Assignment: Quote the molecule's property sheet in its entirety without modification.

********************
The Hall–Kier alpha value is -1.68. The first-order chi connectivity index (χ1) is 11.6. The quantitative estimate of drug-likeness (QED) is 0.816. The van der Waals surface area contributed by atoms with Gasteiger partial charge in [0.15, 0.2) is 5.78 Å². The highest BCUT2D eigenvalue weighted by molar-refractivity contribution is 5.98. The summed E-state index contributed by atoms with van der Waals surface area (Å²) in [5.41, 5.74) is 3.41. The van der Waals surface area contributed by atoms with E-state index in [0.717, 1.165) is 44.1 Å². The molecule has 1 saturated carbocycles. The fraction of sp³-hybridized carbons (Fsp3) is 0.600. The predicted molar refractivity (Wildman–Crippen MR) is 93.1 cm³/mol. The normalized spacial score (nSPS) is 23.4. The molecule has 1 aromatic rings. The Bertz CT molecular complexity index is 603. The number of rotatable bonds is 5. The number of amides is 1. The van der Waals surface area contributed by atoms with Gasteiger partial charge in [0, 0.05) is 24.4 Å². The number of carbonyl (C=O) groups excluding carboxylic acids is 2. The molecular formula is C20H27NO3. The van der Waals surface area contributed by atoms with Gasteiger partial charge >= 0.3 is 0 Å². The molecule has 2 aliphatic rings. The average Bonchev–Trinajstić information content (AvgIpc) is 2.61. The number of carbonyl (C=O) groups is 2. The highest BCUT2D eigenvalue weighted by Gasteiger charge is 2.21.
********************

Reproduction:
The Hall–Kier alpha value is -1.68. The first-order chi connectivity index (χ1) is 11.6. The quantitative estimate of drug-likeness (QED) is 0.816. The van der Waals surface area contributed by atoms with Gasteiger partial charge in [0.15, 0.2) is 5.78 Å². The highest BCUT2D eigenvalue weighted by molar-refractivity contribution is 5.98. The summed E-state index contributed by atoms with van der Waals surface area (Å²) in [5.41, 5.74) is 3.41. The van der Waals surface area contributed by atoms with E-state index in [0.717, 1.165) is 44.1 Å². The molecule has 1 saturated carbocycles. The fraction of sp³-hybridized carbons (Fsp3) is 0.600. The predicted molar refractivity (Wildman–Crippen MR) is 93.1 cm³/mol. The normalized spacial score (nSPS) is 23.4. The molecule has 1 aromatic rings. The Bertz CT molecular complexity index is 603. The number of rotatable bonds is 5. The number of amides is 1. The van der Waals surface area contributed by atoms with Gasteiger partial charge in [0, 0.05) is 24.4 Å². The number of carbonyl (C=O) groups excluding carboxylic acids is 2. The molecular formula is C20H27NO3. The van der Waals surface area contributed by atoms with Gasteiger partial charge >= 0.3 is 0 Å². The molecule has 2 aliphatic rings. The average Bonchev–Trinajstić information content (AvgIpc) is 2.61. The number of carbonyl (C=O) groups is 2. The highest BCUT2D eigenvalue weighted by Gasteiger charge is 2.21.